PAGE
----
Paul Sweeney: This is a thoughtful commentary on the banking crisis and what might transpire after it. At present as Sean O’Riain says, there is little serious debate on how we might, as a country, make the best out of this crisis, by radically addressing policy deficiencies especially around encouraging indigenous industry and services.
I was struck buy the third point made by Sean on state support for developing industry and services. Well, we can all say this till we are blue in the face and do things really change? For example, here is a similar comment in the final paragraph of the submission by TASC to the Industrial Policy Group, chaired by Mr O’Driscoll, way back in the heart of the boom – in October 2003:
The encouragement of FDI through low corporate profit tax rates has clearly been an important factor in Ireland’s recent economic success. However, it would be a mistake to continue to rely on this policy to the same extent in the future. Specific focus on high value added, innovative enterprises must be the mainstay of industrial policy. This includes both R&D and non-R&D innovation. How can we attract (from abroad) and encourage (from within) innovative firms? An innovation-rich environment, with universities, research institutes, state agencies all providing support, skills and knowledge, is essential. A sustained policy of investment in research is fundamental to this. In addition, quality of life issues, including housing, transport and culture, are essential to attract and keep the highly mobile qualified labour that will undertake the research and implement the innovations.
It is also worth quoting another paragraph from that same submission made a long 6 years ago! This focused on “Irish banks” DEFPA, which is now part of Hypo and collapsed gloriously.
“Among the downsides of the low tax policy is that, in order to conform to EU regulation, Ireland has had to apply this (low tax) policy across the board. This has made it impossible to adopt a strategically selective policy in relation to corporate tax rates. It has also reduced the revenue from indigenous firms’ tax payments. Moreover, the very success of the low tax policy in some instances, for example the IFSC, has engendered intense criticism from such significant European partners as Germany. This is not surprising, seeing as the single largest block of funds managed at the IFSC is from Germany. It cannot have escaped the attention of the German Finance ministry that the largest bank in Ireland (DEPFA bank) is in effect a German bank which, although its main operation is in Germany, has its ‘headquarters’ in the IFSC".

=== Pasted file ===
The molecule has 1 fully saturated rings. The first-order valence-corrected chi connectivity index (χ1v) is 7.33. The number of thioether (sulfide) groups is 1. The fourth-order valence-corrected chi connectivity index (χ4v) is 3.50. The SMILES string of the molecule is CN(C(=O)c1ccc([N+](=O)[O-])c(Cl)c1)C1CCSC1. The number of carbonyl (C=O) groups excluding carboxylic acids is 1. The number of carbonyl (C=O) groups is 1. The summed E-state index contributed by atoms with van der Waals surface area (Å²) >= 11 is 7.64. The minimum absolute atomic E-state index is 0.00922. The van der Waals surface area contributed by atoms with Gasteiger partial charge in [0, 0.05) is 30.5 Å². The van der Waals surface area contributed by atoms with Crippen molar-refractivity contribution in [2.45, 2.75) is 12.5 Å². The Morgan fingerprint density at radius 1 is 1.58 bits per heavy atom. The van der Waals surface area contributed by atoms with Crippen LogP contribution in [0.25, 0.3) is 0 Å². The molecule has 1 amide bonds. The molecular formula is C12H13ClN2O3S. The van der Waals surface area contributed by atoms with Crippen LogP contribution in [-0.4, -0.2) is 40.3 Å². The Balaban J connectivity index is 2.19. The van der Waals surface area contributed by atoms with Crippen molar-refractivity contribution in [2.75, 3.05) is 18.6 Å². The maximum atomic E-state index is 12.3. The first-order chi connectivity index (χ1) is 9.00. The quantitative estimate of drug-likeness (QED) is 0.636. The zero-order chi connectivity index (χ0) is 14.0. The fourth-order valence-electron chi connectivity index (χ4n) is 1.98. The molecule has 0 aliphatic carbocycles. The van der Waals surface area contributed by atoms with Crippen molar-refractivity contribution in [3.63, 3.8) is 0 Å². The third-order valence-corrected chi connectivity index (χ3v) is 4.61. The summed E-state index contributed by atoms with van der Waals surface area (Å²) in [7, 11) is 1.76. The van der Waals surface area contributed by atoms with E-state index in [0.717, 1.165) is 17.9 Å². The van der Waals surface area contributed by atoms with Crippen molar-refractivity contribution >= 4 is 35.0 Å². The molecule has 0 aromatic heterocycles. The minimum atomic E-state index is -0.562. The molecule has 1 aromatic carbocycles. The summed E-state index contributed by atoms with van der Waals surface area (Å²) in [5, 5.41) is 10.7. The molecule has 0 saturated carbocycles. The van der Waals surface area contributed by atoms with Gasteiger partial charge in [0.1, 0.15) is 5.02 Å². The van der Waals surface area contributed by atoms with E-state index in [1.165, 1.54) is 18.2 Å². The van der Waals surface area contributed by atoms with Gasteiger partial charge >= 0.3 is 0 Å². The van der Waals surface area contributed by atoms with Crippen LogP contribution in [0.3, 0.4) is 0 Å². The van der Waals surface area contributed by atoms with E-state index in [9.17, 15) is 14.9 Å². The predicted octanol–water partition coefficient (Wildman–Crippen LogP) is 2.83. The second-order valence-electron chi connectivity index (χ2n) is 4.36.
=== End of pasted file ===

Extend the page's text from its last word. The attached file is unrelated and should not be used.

During TASC’s oral submission, made by Jim Stewart and myself, I pointed out the myriad of subsidies to property investors in tax breaks and warned of the likely (!) property bubble bursting. One of the members, who knew me, said that I had been saying that there was a property bubble for two years. I reiterated that there was a bubble and that it was state inflated with pro-cyclical tax cutting policies and subsidies.
On Sean’s fifth point on regulation reform, don’t hold your breath. The defenders of the status quo are already out in force against reform, in the Business pages of the Irish Times. My good colleague Pat McArdle wrote a stirring piece against rules based regulatory reform in the weekly Economics section, last Friday, arguing that all we need to do is implement existing regulation. He has a point, but would enforcement be adequate? He, like many in finance, are against enforceable “rules based” regulation favouring the supposed alternative of very light (so light it is often non-existent) principles based regulation. In a rules-based system, the state and regulators prescribe in some detail what companies must and must not do to meet their obligations to shareholders, clients and us suckers – the taxpayers, who bail ‘em out! In the principles-based systems, regulators worry less about details, and instead look at companies’ behavior according to broad principles. The U.K.’s Financial Services Authority has eleven such principles, which are often deliberately vague. For example “A firm must observe proper standards of market conduct.” We know where that got banking!
Pat is the economist with Ulster Bank and a member of the Financial Services Consultative Industry Panel. By pure coincidence, the Chairman of that august body, David Went, (formerly CEO of IL&P who built the former state Assurance company up with that takeover of Irish Permanent) was quoted in the business pages of the same Irish Times, the following day, as saying we must avoid “a one size fits all” approach of bank regulation. (I should say that I had a piece in the main pages of the Irish Times a few weeks earlier arguing for the radical reform of corporate governance and regulation). Mr Went again raised the issue of rules based or principles based regulation, while not apparently taking sides. But he was firmly against nationalisation of the banks as it would not be “good for the industry”!
But, in a 2005 submission to the Dept of Finance, the Panel said “The Industry Panel believes that enabling, principles-based primary legislation, combined with an appropriate process/structure operating under the aegis of the Department of Finance at the “newly constituted” secondary level, would be a more effective option”. This body is an advisor to the failed Financial Services Regulator, perhaps the costliest public sector failure ever in modern Irish history. It appears to be dominated by the same guys who captured the Regulator! In fact, the panel was described as "industry insiders" by Labour Finance spokesperson Joan Burton TD, who called for the panel to be scrapped as part of an overhaul of the system.